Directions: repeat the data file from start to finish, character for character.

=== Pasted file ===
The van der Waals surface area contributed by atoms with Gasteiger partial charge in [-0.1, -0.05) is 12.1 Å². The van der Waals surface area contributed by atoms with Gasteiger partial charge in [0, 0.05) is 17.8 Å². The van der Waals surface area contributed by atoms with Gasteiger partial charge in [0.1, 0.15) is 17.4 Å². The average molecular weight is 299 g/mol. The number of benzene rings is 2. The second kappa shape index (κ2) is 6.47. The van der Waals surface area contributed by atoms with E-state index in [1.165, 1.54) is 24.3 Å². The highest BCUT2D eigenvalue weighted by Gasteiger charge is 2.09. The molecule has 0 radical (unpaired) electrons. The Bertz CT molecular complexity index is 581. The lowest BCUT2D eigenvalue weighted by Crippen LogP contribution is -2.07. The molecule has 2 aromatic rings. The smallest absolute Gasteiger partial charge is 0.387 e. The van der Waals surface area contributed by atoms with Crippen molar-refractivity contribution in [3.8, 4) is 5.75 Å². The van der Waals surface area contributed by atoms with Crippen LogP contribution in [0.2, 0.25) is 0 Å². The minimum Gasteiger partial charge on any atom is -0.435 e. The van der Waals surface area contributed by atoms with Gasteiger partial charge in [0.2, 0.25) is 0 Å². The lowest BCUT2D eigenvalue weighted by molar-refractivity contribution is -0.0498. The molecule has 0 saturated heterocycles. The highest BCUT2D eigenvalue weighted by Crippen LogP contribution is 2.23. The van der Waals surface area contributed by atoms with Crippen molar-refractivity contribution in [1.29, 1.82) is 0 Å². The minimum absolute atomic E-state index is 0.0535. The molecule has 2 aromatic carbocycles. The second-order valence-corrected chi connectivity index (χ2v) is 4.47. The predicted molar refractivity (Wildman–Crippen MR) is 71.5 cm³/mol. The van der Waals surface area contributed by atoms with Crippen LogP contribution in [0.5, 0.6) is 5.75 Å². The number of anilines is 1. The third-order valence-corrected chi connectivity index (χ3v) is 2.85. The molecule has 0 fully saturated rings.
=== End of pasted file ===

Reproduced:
The van der Waals surface area contributed by atoms with Gasteiger partial charge in [-0.1, -0.05) is 12.1 Å². The van der Waals surface area contributed by atoms with Gasteiger partial charge in [0, 0.05) is 17.8 Å². The van der Waals surface area contributed by atoms with Gasteiger partial charge in [0.1, 0.15) is 17.4 Å². The average molecular weight is 299 g/mol. The number of benzene rings is 2. The second kappa shape index (κ2) is 6.47. The van der Waals surface area contributed by atoms with E-state index in [1.165, 1.54) is 24.3 Å². The highest BCUT2D eigenvalue weighted by Gasteiger charge is 2.09. The molecule has 0 radical (unpaired) electrons. The Bertz CT molecular complexity index is 581. The lowest BCUT2D eigenvalue weighted by Crippen LogP contribution is -2.07. The molecule has 2 aromatic rings. The smallest absolute Gasteiger partial charge is 0.387 e. The van der Waals surface area contributed by atoms with Crippen molar-refractivity contribution in [3.8, 4) is 5.75 Å². The van der Waals surface area contributed by atoms with Crippen LogP contribution in [0.2, 0.25) is 0 Å². The minimum Gasteiger partial charge on any atom is -0.435 e. The van der Waals surface area contributed by atoms with Gasteiger partial charge in [0.2, 0.25) is 0 Å². The lowest BCUT2D eigenvalue weighted by molar-refractivity contribution is -0.0498. The molecule has 0 saturated heterocycles. The highest BCUT2D eigenvalue weighted by Crippen LogP contribution is 2.23. The van der Waals surface area contributed by atoms with Crippen molar-refractivity contribution in [1.29, 1.82) is 0 Å². The minimum absolute atomic E-state index is 0.0535. The molecule has 2 aromatic carbocycles. The second-order valence-corrected chi connectivity index (χ2v) is 4.47. The predicted molar refractivity (Wildman–Crippen MR) is 71.5 cm³/mol. The van der Waals surface area contributed by atoms with Crippen LogP contribution in [0.5, 0.6) is 5.75 Å². The number of anilines is 1. The third-order valence-corrected chi connectivity index (χ3v) is 2.85. The molecule has 0 fully saturated rings.